Could Google’s Firing of Engineer Lead to Legal Trouble?

by Amelia J. Holstrom

Earlier this month, Google software engineer James Damore forwarded a 10-page memorandum to his coworkers via employee forums and email.  The memo complained that Google had a left-leaning political bias; explained that he believed the gender achievement gap was driven by personality differences between men and women (for example, he argued that women were less assertive than men and that, while men desire to achieve status in their careers, women, on average, are more interested in maintaining “work-life balance” and seeking a fulfilling life outside of work); and expressed concern that Google’s diversity practices have led to several discriminatory practices, including hiring less qualified candidates to meet diversity goals and operating mentoring programs and classes only for people of a certain gender or race.

In response to the memo, Google CEO Sundar Pichai cut his vacation short, returned to Google, and immediately terminated Damore for “perpetuating gender stereotypes” and violating Google’s Code of Conduct.  Damore has now stated that he is considering legal action against Google for wrongful termination.  So, what types of claims might Google face and what are the legal risks associated with those claims?

Damore Has Already Gone to the NLRB.

Immediately after his termination, Damore filed a Complaint with the National Labor Relations Board (NLRB) alleging that he was terminated in retaliation for engaging in concerted activity protected by the National Labor Relations Act (NLRA).  Even though Damore was not a unionized employee, the NLRA still protects his right, and the right of other non-supervisory employees, to discuss with other employees issues related to their terms and conditions of employment.

It is clear that at least parts of Damore’s memorandum constitute protected concerted activity.  In a number of places he expresses concerns over the terms and conditions of employment that impact him and other Google employees, and he openly shared the memorandum with other employees in an attempt to seek feedback and begin a discussion.   With that hurdle met, Damore must prove that he was fired because of his protected concerted activity and not for some other lawful reason.

Damore’s likelihood of success will depend on a few different factors: (1) Google’s ability to demonstrate that he was terminated for the perceived derogatory comments he made about women and because those comments violated Google’s Code of Conduct; and (2) the makeup of the NLRB itself.

In order to succeed, Google will need to establish that it terminated Damore not because he discussed the terms and conditions of his employment in the memo, but because he made negative and sexist comments about women that were not linked to his comments about the terms and conditions of employment and were, therefore, a violation of the Company’s Code of Conduct.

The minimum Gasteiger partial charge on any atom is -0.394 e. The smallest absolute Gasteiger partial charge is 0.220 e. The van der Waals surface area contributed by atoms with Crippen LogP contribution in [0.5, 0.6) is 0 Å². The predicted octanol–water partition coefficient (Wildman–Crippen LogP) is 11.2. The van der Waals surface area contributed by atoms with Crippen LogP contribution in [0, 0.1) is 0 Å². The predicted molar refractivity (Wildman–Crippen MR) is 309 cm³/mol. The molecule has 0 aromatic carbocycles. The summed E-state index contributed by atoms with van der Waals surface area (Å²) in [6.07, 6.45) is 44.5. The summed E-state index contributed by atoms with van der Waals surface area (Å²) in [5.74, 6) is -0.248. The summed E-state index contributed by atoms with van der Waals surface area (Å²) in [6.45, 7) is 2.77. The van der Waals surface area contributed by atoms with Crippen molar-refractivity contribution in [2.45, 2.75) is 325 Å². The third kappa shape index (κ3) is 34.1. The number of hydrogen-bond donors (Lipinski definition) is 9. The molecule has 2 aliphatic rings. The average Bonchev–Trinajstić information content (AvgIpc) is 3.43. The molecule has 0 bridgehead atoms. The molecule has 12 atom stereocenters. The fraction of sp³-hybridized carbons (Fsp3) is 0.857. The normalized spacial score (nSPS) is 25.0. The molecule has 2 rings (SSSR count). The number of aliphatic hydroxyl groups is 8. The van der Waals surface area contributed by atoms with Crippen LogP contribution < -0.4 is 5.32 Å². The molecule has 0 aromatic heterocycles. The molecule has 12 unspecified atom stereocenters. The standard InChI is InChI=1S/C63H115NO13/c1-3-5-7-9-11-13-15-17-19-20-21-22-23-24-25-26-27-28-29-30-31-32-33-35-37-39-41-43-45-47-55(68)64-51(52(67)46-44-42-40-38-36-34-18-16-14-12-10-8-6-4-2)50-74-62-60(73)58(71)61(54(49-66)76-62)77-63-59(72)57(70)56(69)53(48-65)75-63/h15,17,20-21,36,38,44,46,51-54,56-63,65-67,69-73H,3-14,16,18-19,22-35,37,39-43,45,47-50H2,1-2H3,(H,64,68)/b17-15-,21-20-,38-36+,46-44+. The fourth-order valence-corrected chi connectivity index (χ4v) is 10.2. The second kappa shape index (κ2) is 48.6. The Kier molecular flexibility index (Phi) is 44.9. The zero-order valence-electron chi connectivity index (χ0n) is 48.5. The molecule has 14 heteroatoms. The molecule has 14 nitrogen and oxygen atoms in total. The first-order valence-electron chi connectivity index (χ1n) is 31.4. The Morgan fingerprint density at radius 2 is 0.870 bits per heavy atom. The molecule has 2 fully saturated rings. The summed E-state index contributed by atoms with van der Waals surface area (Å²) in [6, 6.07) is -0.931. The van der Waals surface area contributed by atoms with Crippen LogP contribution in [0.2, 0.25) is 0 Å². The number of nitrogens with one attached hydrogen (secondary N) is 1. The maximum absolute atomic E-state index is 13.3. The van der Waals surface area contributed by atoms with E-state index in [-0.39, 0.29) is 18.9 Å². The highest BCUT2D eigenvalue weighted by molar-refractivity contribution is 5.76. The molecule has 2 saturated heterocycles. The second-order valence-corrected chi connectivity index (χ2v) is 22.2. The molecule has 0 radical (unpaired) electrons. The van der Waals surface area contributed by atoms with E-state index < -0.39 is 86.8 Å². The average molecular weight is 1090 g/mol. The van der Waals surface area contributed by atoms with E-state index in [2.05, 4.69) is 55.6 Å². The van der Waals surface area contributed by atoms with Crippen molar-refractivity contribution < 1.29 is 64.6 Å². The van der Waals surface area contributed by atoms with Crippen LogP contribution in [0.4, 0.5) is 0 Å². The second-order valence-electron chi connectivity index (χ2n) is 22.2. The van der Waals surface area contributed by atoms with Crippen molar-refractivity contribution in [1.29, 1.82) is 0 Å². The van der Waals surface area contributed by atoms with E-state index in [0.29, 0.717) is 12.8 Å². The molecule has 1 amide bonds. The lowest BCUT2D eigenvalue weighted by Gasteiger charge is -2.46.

In recent years, the Obama-era NLRB has mostly favored employees in similar situations, but there are some cases in which the employer was successful in separating the protected concerted conduct from a policy violation and the terminations were therefore upheld by the NLRB.  Here are two important cases that might come into play here:

In Cooper Tire, during a lockout, Anthony Runion yelled from the picket line at a group of black replacement workers: “Hey, did you bring enough KFC for everybody?” and “Hey anybody smell that? I smell fried chicken and watermelon.”  After the lockout ended, Runion was not recalled to work because his comments violated the Company’s anti-harassment policy.  After losing at arbitration, Runion filed a Complaint with the NLRB alleging that he was fired for participating in a picket line, and, therefore, the Company did not have just cause to terminate him.  The Board agreed with Runion and reinstated him, finding that, although Runion’s comments were inappropriate, they were linked to his picketing activity, and, therefore, it was unlawful to terminate him.

In Knauz Motors’ BMW, the NLRB reached a different conclusion.  Robert Becker, a salesperson at the dealership, was terminated after making two facebook posts related to his employer.  The first post contained pictures of a recent Ultimate Driving Event at which the dealership launched sales for its newest car while serving hot dogs, bags of chips, and discount cookies.  Becker posted pictures of fellow employees eating hot dogs and holding mini bottles of water. Underneath, he posted comments mocking his employer for its decision to serve hot dogs, bags of chips, and discount cookies at an event to launch the sale of a luxury vehicle.  The second set of posts contained pictures of an accident that occurred at Knauz’s Land Rover dealership adjacent to the BMW dealership. The accident occurred when a salesperson allowed a 13 year-old to sit in the driver’s seat after a test drive.  The child accidentally pressed the gas pedal and drove the truck over his father’s foot and into a pond.  Becker posted a series of photos from the accident with sarcastic comments, including “OOOPS!”  The dealership learned of the Facebook posts through phone calls from other dealerships and then terminated Becker.